The Prologue: Hebrews 1:1–4Related Media
Function of the PrologueIn ancient rhetoric the beginning of a work had to have an appropriate beginning. It needed to grab the reader’s or hearer’s attention, it needed to preview the topics which would be covered, and it needed to do these things in an artistic, pleasing fashion. The prologue does all of these. It is a single, powerful sentence which highlights major topics of the book. After reading through it we understand in summary fashion the theology the author is going to explain, and we have a basis for the exhortations he will give on how we are to live.
A Few Points on ArtistryThe author writes a single sentence which he extends at length with various dependent clauses. His focus is on God’s communication to his people, and there are several elements about that communication which he contrasts through parallel arrangements: the time, the recipients, the agents, and the ways. His opening line uses alliteration with the letter π. His description of the Son lists seven different affirmations.
Central IdeaGod’s full and final communication to his people occurs through his now-exalted Son who perfectly represents his essence, character, and action.
A. God’s revelation to his people through the prophets is finalized by his revelation through the Son. (vv. 1–2a)
- God’s prior revelation to his people was through the prophets to the ancestors. (v. 1)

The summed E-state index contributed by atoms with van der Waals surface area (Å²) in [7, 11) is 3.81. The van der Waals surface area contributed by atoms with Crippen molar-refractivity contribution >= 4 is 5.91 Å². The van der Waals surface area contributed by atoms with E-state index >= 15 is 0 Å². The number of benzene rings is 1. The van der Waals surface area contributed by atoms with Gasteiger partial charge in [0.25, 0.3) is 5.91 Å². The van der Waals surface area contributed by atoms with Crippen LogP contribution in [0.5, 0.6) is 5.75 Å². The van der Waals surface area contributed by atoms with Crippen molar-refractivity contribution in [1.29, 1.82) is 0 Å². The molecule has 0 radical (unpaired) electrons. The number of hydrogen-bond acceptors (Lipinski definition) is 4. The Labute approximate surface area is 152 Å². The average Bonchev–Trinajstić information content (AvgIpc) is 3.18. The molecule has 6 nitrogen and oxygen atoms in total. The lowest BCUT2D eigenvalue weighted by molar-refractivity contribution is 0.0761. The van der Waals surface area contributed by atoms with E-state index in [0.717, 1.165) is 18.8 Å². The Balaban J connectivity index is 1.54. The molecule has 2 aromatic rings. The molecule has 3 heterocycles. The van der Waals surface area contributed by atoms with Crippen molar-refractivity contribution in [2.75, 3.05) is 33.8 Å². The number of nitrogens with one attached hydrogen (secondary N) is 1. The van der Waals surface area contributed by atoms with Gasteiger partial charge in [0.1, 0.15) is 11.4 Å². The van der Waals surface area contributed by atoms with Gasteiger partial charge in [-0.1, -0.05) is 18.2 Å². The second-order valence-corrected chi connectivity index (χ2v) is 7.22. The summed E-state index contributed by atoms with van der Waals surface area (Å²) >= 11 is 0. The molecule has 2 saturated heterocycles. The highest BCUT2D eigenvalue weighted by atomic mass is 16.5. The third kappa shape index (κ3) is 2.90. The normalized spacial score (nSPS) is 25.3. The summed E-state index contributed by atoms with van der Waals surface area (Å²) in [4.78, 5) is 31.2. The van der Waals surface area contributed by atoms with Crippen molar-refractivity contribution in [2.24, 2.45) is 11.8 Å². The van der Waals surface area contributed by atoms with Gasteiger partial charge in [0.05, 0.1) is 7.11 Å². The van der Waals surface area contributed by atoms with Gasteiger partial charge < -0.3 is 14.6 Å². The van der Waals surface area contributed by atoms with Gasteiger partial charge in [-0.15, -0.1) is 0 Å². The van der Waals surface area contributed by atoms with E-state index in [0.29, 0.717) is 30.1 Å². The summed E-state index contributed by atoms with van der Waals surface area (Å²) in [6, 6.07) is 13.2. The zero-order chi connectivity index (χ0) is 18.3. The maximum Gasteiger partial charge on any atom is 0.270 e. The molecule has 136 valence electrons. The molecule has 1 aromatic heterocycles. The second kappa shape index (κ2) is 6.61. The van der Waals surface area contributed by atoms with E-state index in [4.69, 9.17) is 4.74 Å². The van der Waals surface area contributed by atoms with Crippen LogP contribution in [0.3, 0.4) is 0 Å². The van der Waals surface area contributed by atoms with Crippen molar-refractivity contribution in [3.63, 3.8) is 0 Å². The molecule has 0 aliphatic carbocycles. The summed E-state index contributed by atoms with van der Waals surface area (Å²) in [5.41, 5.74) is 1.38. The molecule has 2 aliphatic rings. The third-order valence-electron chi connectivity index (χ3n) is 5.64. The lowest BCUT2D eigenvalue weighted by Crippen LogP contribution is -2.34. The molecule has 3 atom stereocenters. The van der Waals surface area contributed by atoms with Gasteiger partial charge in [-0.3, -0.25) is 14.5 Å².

- God’s present revelation to his people in the final, eschatological time is in his Son. (v. 2a)
- The Son is the God-ordained ruler of all things. (v. 2b)
- The Son was the means for God’s creation of all things. (v. 2c)
- The Son is the exact representation of God’s character in glory and essence. (v. 3a)
- The Son presently sustains the entire creation. (v. 3b)
- The Son accomplished cleansing of sins through his death. (v. 3c)
- The Son in his resurrection and exaltation took his rightful place at God’s right hand. (v. 3d)
- The Son on the basis of his exalted place is so far better than the angels. (v. 4)
ApplicationA. The author clearly wants his readers to understand certain truths about God and Christ as the foundation of his sermon. So we must seek to understand theological truth so we can then live appropriately.
B. The central force of the prologue is that "God spoke." This requires much of us. We must first acknowledge that God has spoken, then we must incline our hearts to hear what he has said and learn from him, recognizing that by virtue of his being God that he has a claim on everything that we are.
C. The affirmation about God speaking is that is has occurred through his Son. The truth is as commonly said as it is right: Jesus, God’s Son, must be at the center of all we do. He must receive our complete devotion and worship as God’s final revelation.
D. The mention of angels points out competitors for our attention. In our religious thinking we do not usually exalt angels, but there are many other things which compete for center stage. The only one who should hold that place is Jesus himself.